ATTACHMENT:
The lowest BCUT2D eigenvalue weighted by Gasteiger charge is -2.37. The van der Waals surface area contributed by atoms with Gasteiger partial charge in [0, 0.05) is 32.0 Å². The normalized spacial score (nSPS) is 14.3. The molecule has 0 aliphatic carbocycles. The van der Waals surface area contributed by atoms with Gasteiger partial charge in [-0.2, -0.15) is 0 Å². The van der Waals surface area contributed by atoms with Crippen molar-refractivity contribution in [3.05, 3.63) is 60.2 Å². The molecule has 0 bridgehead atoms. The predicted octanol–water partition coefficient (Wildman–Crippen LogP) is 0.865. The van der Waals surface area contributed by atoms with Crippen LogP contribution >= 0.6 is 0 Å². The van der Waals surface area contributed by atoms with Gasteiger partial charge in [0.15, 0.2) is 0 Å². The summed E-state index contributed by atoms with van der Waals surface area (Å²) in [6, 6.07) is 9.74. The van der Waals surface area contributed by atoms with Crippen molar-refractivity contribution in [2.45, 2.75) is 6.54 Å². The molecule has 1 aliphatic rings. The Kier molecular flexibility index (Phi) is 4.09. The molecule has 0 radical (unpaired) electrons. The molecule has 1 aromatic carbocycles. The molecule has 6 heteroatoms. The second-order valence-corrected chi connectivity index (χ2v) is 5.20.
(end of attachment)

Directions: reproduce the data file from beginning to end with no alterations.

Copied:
The lowest BCUT2D eigenvalue weighted by Gasteiger charge is -2.37. The van der Waals surface area contributed by atoms with Gasteiger partial charge in [0, 0.05) is 32.0 Å². The normalized spacial score (nSPS) is 14.3. The molecule has 0 aliphatic carbocycles. The van der Waals surface area contributed by atoms with Gasteiger partial charge in [-0.2, -0.15) is 0 Å². The van der Waals surface area contributed by atoms with Crippen molar-refractivity contribution in [3.05, 3.63) is 60.2 Å². The molecule has 0 bridgehead atoms. The predicted octanol–water partition coefficient (Wildman–Crippen LogP) is 0.865. The van der Waals surface area contributed by atoms with Crippen LogP contribution >= 0.6 is 0 Å². The van der Waals surface area contributed by atoms with Gasteiger partial charge in [0.15, 0.2) is 0 Å². The summed E-state index contributed by atoms with van der Waals surface area (Å²) in [6, 6.07) is 9.74. The van der Waals surface area contributed by atoms with Crippen molar-refractivity contribution in [2.45, 2.75) is 6.54 Å². The molecule has 1 aliphatic rings. The Kier molecular flexibility index (Phi) is 4.09. The molecule has 0 radical (unpaired) electrons. The molecule has 1 aromatic carbocycles. The molecule has 6 heteroatoms. The second-order valence-corrected chi connectivity index (χ2v) is 5.20.